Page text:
Dinner, on the other hand we can plan for, prepare with loved ones and consume  in  a very mindful and leisurely fashion with a glass of heart healthy wine or beer while enjoying good conversation.
So, ignore what apparently authoritative sources like the New York Times, Reuters, and  the AHA tell you about eating breakfast like a king, lunch like a prince, and dinner like a pauper, mindfully or otherwise.
After all, in the Middle Ages, kings likely didn’t eat breakfast as the Catholic church frowned on it. Per Wikipedia:
Breakfast was under Catholic theological criticism. The influential 13th-century Dominican priest Thomas Aquinas wrote in his Summa Theologica (1265–1274) that breakfast committed “praepropere,” or the sin of eating too soon, which was associated with gluttony.[2]Overindulgences and gluttony were frowned upon and were considered boorish by the Catholic Church, as they presumed that if one ate breakfast, it was because one had other lusty appetites as well, such as ale or wine.
Gluttonously Yours,
-ACP
 Image of king and pauper eating from the New York Times article created by Natalya Balnova.

 

Feel Free To Skip Breakfast Again

My apologies for inadvertently publishing an incomplete post this morning. And my thanks to my many readers who notified me of same.

I was asked a question on my Facebook page: “Do I take requests? And would I write about whether eating breakfast was important?”

I do take requests but I already written about breakfast in 2013 in a post entitled “Breakfast is not the most important meal of the day: Feel Free to skip it.”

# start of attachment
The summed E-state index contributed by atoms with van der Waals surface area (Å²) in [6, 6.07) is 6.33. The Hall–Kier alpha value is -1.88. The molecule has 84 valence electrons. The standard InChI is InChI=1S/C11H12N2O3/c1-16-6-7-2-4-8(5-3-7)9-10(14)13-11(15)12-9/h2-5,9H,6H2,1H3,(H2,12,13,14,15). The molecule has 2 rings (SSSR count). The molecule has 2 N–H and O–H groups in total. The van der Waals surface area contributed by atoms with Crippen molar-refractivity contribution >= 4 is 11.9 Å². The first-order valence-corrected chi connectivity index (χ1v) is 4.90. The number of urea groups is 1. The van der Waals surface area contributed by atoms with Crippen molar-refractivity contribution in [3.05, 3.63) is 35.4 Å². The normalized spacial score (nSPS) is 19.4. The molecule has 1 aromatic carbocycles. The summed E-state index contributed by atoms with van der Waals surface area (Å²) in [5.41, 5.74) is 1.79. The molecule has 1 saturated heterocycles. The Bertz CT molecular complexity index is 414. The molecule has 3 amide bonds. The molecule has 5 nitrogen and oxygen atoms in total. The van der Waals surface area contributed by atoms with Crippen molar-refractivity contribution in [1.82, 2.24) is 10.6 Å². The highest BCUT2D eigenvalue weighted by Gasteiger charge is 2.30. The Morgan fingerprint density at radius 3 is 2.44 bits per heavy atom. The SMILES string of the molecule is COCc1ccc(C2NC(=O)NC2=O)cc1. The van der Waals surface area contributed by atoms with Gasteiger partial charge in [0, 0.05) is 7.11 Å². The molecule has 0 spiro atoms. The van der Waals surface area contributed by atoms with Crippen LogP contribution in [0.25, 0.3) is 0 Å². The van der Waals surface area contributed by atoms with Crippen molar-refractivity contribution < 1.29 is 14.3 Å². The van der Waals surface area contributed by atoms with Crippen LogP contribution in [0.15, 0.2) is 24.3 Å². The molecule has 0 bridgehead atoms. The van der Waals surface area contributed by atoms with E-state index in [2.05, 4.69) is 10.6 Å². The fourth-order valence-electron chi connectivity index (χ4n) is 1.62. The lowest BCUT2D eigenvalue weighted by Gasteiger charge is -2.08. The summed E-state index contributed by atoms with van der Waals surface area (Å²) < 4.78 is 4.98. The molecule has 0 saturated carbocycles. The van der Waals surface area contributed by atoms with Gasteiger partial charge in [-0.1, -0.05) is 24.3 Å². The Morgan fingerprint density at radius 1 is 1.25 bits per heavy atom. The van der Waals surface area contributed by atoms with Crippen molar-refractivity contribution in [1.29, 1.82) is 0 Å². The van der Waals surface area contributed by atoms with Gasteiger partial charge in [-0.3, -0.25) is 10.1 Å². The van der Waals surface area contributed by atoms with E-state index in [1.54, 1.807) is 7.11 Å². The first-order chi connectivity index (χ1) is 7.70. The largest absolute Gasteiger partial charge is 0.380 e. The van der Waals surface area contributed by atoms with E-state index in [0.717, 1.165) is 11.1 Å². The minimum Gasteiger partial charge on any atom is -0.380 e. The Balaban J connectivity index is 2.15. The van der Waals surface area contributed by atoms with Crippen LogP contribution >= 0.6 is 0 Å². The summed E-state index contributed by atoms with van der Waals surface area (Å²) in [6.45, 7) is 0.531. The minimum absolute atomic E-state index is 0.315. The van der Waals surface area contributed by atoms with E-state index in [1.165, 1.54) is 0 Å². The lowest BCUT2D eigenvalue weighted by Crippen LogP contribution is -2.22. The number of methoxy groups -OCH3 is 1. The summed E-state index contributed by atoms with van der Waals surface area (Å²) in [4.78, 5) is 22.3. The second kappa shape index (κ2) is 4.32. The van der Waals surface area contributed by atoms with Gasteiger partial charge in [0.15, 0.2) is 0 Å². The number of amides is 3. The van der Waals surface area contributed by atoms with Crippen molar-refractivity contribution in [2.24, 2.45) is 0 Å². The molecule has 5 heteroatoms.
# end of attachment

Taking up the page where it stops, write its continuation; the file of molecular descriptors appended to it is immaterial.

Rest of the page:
This request reminded me of a chapter from Melanie Warner’s excellent analysis of the food industry, “Pandora’s Lunchbox.” I had pulled a quote from my iBook version of that book and pondered writing a blog post on breakfast cereal as an update to my previous breakfast post.

The quote was:

“Walk down a cereal aisle today or go onto a brand’s Web site, and you will quickly learn that breakfast cereal is one of the healthiest ways to start the day, chock full of nutrients and containing minimal fat. “Made with wholesome grains,” says Kellogg’s on its Web site. “Kellogg’s cereals help your family start the morning with energy by delivering a number of vital, take-on-the-day nutrients—nutrients that many of us, especially children, otherwise might miss.” It sounds fantastic. But what you don’t often hear is that most of these “take-on-the-day” nutrients are synthetic versions added to the product, often sprayed on after processing. It’s nearly impossible to find a box of cereal in the supermarket that doesn’t have an alphabet soup of manufactured vitamins and minerals, unless you’re in the natural section, where about half the boxes are fortified.”